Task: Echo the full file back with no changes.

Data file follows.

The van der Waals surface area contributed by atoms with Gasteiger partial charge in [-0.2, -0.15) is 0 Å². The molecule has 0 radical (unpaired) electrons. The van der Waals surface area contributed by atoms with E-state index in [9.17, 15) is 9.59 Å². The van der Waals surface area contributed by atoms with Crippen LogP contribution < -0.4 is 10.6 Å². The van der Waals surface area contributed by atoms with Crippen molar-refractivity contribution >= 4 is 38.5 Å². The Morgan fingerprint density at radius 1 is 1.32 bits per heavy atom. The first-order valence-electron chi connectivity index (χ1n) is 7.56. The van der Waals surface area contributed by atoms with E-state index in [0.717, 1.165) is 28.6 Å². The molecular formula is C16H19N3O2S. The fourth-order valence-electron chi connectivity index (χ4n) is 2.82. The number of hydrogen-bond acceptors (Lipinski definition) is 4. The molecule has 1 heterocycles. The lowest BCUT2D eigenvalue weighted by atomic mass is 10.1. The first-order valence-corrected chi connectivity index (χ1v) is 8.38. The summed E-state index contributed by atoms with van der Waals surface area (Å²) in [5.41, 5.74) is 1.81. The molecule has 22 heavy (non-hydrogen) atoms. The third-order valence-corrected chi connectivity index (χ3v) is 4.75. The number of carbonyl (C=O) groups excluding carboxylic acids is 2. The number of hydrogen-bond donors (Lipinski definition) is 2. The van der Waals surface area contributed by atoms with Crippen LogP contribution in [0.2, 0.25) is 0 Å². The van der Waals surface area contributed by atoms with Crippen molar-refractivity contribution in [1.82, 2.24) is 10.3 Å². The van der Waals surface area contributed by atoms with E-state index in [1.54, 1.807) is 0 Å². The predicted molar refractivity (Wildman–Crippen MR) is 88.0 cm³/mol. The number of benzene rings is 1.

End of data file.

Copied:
The van der Waals surface area contributed by atoms with Gasteiger partial charge in [-0.2, -0.15) is 0 Å². The molecule has 0 radical (unpaired) electrons. The van der Waals surface area contributed by atoms with E-state index in [9.17, 15) is 9.59 Å². The van der Waals surface area contributed by atoms with Crippen LogP contribution < -0.4 is 10.6 Å². The van der Waals surface area contributed by atoms with Crippen molar-refractivity contribution >= 4 is 38.5 Å². The Morgan fingerprint density at radius 1 is 1.32 bits per heavy atom. The first-order valence-electron chi connectivity index (χ1n) is 7.56. The van der Waals surface area contributed by atoms with E-state index in [0.717, 1.165) is 28.6 Å². The molecular formula is C16H19N3O2S. The fourth-order valence-electron chi connectivity index (χ4n) is 2.82. The number of hydrogen-bond acceptors (Lipinski definition) is 4. The molecule has 1 heterocycles. The lowest BCUT2D eigenvalue weighted by atomic mass is 10.1. The first-order valence-corrected chi connectivity index (χ1v) is 8.38. The summed E-state index contributed by atoms with van der Waals surface area (Å²) in [5.41, 5.74) is 1.81. The molecule has 22 heavy (non-hydrogen) atoms. The third-order valence-corrected chi connectivity index (χ3v) is 4.75. The number of carbonyl (C=O) groups excluding carboxylic acids is 2. The number of hydrogen-bond donors (Lipinski definition) is 2. The van der Waals surface area contributed by atoms with Crippen LogP contribution in [0.2, 0.25) is 0 Å². The van der Waals surface area contributed by atoms with Crippen molar-refractivity contribution in [1.82, 2.24) is 10.3 Å². The van der Waals surface area contributed by atoms with E-state index in [1.54, 1.807) is 0 Å². The predicted molar refractivity (Wildman–Crippen MR) is 88.0 cm³/mol. The number of benzene rings is 1.